has done in the estimation of the better class of readers. I do not
     pretend to say absolutely that style does not exist in Browning's
     work; but, if so, its 'still small voice' is utterly overwhelmed,
     for me, by the din of the other elements. I think I can see, in
     Browning's poetry, all that Mr. Symons sees, though not perhaps all
     that he fancies he sees. But I also discern a want of which he
     appears to feel nothing; and those defects of manner which he
     acknowledges, but thinks little of, are to me most distressing, and
     fatal to all enjoyment of the many brilliant qualities they are
     mixed up with.—Yours very truly,
                     COVENTRY PATMORE.

Campbell, I suppose, protested in his vigorous fashion against the criticism of Browning, and the answer to that letter, dated May 7, is printed on p. 264 of the second volume of Mr. Basil Champneys' Life of Patmore. It is a reiteration, with further explanations, such as that

     When I said that manner was more important than matter in poetry, I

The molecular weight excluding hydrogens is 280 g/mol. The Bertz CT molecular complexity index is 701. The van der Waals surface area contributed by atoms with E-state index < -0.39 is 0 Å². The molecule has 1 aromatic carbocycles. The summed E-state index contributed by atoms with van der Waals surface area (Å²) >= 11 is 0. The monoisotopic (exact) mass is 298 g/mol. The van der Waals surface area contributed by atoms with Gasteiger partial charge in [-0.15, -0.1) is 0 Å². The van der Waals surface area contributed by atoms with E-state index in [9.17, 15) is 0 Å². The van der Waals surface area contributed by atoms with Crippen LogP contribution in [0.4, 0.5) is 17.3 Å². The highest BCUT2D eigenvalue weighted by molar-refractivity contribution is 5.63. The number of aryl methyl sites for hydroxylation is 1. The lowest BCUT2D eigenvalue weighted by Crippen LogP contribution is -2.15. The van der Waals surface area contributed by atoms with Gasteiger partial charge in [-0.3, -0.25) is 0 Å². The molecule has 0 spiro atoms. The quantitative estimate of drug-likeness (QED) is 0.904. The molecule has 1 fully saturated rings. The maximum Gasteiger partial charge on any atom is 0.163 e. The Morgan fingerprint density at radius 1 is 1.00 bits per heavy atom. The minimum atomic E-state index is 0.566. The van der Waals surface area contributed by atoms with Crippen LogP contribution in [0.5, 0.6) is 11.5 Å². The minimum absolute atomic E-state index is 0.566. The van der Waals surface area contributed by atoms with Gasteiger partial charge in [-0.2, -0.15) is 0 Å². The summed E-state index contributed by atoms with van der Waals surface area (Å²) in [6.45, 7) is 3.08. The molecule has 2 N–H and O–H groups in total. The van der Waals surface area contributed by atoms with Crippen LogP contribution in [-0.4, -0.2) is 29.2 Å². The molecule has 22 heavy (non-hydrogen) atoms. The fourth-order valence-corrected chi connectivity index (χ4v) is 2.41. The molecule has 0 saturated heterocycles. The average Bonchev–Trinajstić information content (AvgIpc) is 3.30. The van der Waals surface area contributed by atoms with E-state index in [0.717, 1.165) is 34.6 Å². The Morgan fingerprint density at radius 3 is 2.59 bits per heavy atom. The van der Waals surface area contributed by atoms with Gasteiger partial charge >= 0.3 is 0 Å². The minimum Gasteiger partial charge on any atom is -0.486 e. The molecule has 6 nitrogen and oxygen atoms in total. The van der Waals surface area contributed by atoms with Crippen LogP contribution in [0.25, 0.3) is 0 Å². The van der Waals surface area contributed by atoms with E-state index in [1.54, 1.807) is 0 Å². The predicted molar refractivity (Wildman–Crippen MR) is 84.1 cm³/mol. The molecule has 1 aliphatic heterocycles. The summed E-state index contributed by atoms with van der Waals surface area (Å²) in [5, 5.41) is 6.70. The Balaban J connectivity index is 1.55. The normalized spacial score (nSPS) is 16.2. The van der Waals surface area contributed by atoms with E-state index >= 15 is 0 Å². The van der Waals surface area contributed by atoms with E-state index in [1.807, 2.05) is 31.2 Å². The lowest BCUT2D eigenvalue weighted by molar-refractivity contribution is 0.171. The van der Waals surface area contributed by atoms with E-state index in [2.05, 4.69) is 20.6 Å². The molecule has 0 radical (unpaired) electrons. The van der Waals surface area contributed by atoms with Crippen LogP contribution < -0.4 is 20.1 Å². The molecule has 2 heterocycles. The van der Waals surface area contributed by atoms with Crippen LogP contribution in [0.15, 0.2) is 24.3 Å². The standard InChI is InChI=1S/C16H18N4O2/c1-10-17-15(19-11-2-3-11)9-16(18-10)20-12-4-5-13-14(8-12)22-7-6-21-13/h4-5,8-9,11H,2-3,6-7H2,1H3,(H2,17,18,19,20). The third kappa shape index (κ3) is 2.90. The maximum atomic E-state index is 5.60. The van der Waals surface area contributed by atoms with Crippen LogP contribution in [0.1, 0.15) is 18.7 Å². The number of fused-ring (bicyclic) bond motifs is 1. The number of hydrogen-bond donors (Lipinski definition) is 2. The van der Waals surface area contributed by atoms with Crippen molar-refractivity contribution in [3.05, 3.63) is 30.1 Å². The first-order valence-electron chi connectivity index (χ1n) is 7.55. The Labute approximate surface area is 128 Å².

really meant that the true matter of poetry could only be expressed
     by the manner. I find the brilliant thinking and the deep feeling
     in Browning, but no true individuality—though of course his manner
     is marked enough.

Another letter in the same year, to Campbell, after reading the proofs of my first book of verse, Days and Nights, contained a criticism which I thought, at the time, not less discouraging than the criticism of my Browning. It seems to me now to contain the truth, the whole truth, and nothing but the truth, about that particular book, and to allow for whatever I may have done in verse since then. The first letter addressed to me is a polite note, dated March 16, 1889, thanking me for a copy of my book, and saying 'I send herewith a little volume of my own, which I hope may please you in some of your idle moments.' The book was a copy of Florilegium Amantis, a selection of his own poems, edited by Dr. Garnett. Up to that time I had read nothing of Patmore except fragments of The Angel in the House, which I had not had the patience to read through. I dipped into these pages, and as I read for the first time some of the odes of The Unknown Eros, I seemed to have made a great discovery: here was a whole glittering and peaceful tract of poetry which was like a new world to me. I wrote to him full of my enthusiasm; and, though I heard nothing then in reply, I find among my books a copy of The Unknown Eros with this inscription: 'Arthur Symons, from Coventry Patmore, July 23, 1890.'